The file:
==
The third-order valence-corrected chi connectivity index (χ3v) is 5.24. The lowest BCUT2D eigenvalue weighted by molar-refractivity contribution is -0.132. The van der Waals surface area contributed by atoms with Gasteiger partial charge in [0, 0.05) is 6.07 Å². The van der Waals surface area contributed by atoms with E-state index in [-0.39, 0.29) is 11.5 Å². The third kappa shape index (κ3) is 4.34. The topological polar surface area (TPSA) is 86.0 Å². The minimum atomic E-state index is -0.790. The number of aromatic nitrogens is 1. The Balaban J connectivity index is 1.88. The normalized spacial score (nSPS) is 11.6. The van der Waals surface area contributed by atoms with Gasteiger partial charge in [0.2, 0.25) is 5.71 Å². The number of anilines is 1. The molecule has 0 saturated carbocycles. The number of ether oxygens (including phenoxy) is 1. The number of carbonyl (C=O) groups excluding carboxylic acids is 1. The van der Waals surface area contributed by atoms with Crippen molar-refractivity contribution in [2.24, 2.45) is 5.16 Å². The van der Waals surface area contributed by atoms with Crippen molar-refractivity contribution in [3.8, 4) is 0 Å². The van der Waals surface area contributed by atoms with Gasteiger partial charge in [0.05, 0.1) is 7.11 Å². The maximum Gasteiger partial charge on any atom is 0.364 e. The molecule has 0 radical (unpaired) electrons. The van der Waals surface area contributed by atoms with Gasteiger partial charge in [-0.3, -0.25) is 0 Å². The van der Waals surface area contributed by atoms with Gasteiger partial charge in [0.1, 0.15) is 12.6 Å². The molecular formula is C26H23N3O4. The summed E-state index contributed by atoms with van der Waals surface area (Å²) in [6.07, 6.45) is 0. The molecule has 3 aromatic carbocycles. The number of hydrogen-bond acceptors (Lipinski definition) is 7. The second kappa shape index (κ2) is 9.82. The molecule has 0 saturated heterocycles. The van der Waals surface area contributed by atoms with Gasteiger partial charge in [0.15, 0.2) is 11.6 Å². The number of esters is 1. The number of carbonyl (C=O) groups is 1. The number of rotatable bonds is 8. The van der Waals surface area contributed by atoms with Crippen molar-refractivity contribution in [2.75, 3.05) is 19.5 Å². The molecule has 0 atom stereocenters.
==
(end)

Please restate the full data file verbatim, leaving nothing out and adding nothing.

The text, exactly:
The third-order valence-corrected chi connectivity index (χ3v) is 5.24. The lowest BCUT2D eigenvalue weighted by molar-refractivity contribution is -0.132. The van der Waals surface area contributed by atoms with Gasteiger partial charge in [0, 0.05) is 6.07 Å². The van der Waals surface area contributed by atoms with E-state index in [-0.39, 0.29) is 11.5 Å². The third kappa shape index (κ3) is 4.34. The topological polar surface area (TPSA) is 86.0 Å². The minimum atomic E-state index is -0.790. The number of aromatic nitrogens is 1. The Balaban J connectivity index is 1.88. The normalized spacial score (nSPS) is 11.6. The van der Waals surface area contributed by atoms with Gasteiger partial charge in [0.2, 0.25) is 5.71 Å². The number of anilines is 1. The molecule has 0 saturated carbocycles. The number of ether oxygens (including phenoxy) is 1. The number of carbonyl (C=O) groups excluding carboxylic acids is 1. The van der Waals surface area contributed by atoms with Crippen molar-refractivity contribution in [2.24, 2.45) is 5.16 Å². The van der Waals surface area contributed by atoms with Crippen molar-refractivity contribution in [3.8, 4) is 0 Å². The van der Waals surface area contributed by atoms with Gasteiger partial charge in [0.05, 0.1) is 7.11 Å². The maximum Gasteiger partial charge on any atom is 0.364 e. The molecule has 0 radical (unpaired) electrons. The van der Waals surface area contributed by atoms with Gasteiger partial charge in [-0.3, -0.25) is 0 Å². The van der Waals surface area contributed by atoms with Gasteiger partial charge in [0.1, 0.15) is 12.6 Å². The molecular formula is C26H23N3O4. The summed E-state index contributed by atoms with van der Waals surface area (Å²) in [6.07, 6.45) is 0. The molecule has 3 aromatic carbocycles. The number of hydrogen-bond acceptors (Lipinski definition) is 7. The second kappa shape index (κ2) is 9.82. The molecule has 0 saturated heterocycles. The van der Waals surface area contributed by atoms with Gasteiger partial charge in [0.15, 0.2) is 11.6 Å². The number of esters is 1. The number of carbonyl (C=O) groups is 1. The number of rotatable bonds is 8. The van der Waals surface area contributed by atoms with Crippen molar-refractivity contribution in [2.75, 3.05) is 19.5 Å². The molecule has 0 atom stereocenters.